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Big on hope but small on getting stuff out of the ground

By Peter V O'Brien

Friday 9th May 2003

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Local mining and exploration companies had virtually nothing to report in terms of production in the latest quarter.

GRD produced more gold at its Macraes mine in Central Otago but it is an Australian company, irrespective of how many New Zealanders are on the share register.

A facetious interpretation of the company's latest quarterly report could suggest other local mining companies were lucky to have no production.

GRD's said the rapid rise in electricity prices added about $56 an ounce to production costs of gold. It was an extraordinary figure and one that will not be lost on other overseas miners as they assess the merits of operating in New Zealand.

As the country moves into winter, the power shortage may not be just a short-term issue. The issue of depletion of energy sources was addressed indirectly in NZOG's March quarter report.

Referring to the Kupe oil and gas field, the company said recent confirmation of early depletion of Maui by 2007 and a downgrading of reserves at Pohukura resulted in "market dynamics changing from a buyers' to a sellers' market."

Resultant higher gas prices would underpin development of Kupe. It seems obvious a price for one form of energy could lead to increases for others.

Rising prices for any mineral (including oil and gas) can make previously marginal deposits commercial.

The regular mothballing and later reworking of goldmines as prices fluctuate is an example of the phenomenon, although operators need evidence of sustainable price plateau before they will risk the necessary investment.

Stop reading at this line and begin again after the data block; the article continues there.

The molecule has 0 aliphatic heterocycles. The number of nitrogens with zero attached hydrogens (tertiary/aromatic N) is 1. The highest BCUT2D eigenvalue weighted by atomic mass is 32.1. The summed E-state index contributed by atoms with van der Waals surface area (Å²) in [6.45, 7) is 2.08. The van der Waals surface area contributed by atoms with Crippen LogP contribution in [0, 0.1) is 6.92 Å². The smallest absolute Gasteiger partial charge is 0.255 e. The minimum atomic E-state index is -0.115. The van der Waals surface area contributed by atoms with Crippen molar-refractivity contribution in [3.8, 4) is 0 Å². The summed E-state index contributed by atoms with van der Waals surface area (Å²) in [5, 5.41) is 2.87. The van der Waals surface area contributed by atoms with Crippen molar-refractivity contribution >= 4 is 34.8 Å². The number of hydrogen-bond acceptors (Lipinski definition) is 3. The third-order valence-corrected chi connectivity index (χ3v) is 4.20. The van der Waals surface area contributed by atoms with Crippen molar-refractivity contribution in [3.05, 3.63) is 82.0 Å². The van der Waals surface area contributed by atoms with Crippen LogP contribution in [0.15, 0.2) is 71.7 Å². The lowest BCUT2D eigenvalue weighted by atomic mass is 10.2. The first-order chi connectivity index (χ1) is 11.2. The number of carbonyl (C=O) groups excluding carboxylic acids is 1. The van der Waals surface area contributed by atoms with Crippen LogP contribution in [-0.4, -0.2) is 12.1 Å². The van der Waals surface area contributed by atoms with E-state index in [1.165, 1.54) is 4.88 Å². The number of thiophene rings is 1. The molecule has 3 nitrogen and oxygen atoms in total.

There was nothing else in the quarterly reports from New Zealand-based miners to excite investor interest, whether exploration activities are here, overseas or a combination.

The last consideration of mining companies (NBR, Feb 14) suggested New Zealand investors should look to Australia if they were interested in the sector. The table includes six Australian miners, as examples drawn from the many operating in that country. They include the biggest in various parts of the broadly defined mining industry.

A mix of solid production from current mines with substantial ore reserves, well-organised exploration and development activities and geographically diversified operations are features of BHP Billiton and Rio Tinto in minerals. BHP Billiton also has large interests in oil and gas.

MIM (under takeover offer) has most of its activities in Australia, but also operates in the UK and Argentina and has additional exploration in Chile and the Dominican Republic.

Santos and Woodside represent sizeable sections of the Australian oil and gas industry. The former recently announced plans to lift oil and liquids (as opposed to gas) production. The April 30 annual meeting was told oil and liquids provided the "high margin upside for our investors."

Santos will bring two new fields into production in 2004-05, one of which added 50% to the company's proven and probable oil reserves.

Newmont Mining is the world's biggest goldminer.

Brief discussion of six Australia-based mining companies is not intended as a recommendation of their shares, although they would be high on any list of mining investments.

It shows the size and diversification of the Australian mining sector, ranging from the giants through medium-sized and small specialists to blue-sky explorers hoping to crack the big one.

The New Zealand sector, by contrast, is big on hope but small on getting stuff out of the ground.

Mining company share prices

Company 7.2.03 5.5.03 Change


$NZ Cue $0.06 $0.052/10 -13%
Heritage $0.033/10 $0.038/10 +15%
GRD (NZ price) $1.15 $1.16 +0.9%
NZ Oil & Gas $0.31 $0.29 -6.4%
Summit $0.06 $0.06 Nil

$A BHP Billiton $9.27 $8.85 -4.5%
MIM $1.48 $1.69 +14%
Newmont Mining $4.82 $4.36 9.5%
Rio Tinto $33.32 $31.25 -6.2%
Santos $6.03 $5.57 -7.6%
Woodside $10.86 $11.35 +4.5%

London gold: $375.80 $341.20 -9.2%


2002/03 high $382.10

2002/03 low $278.10

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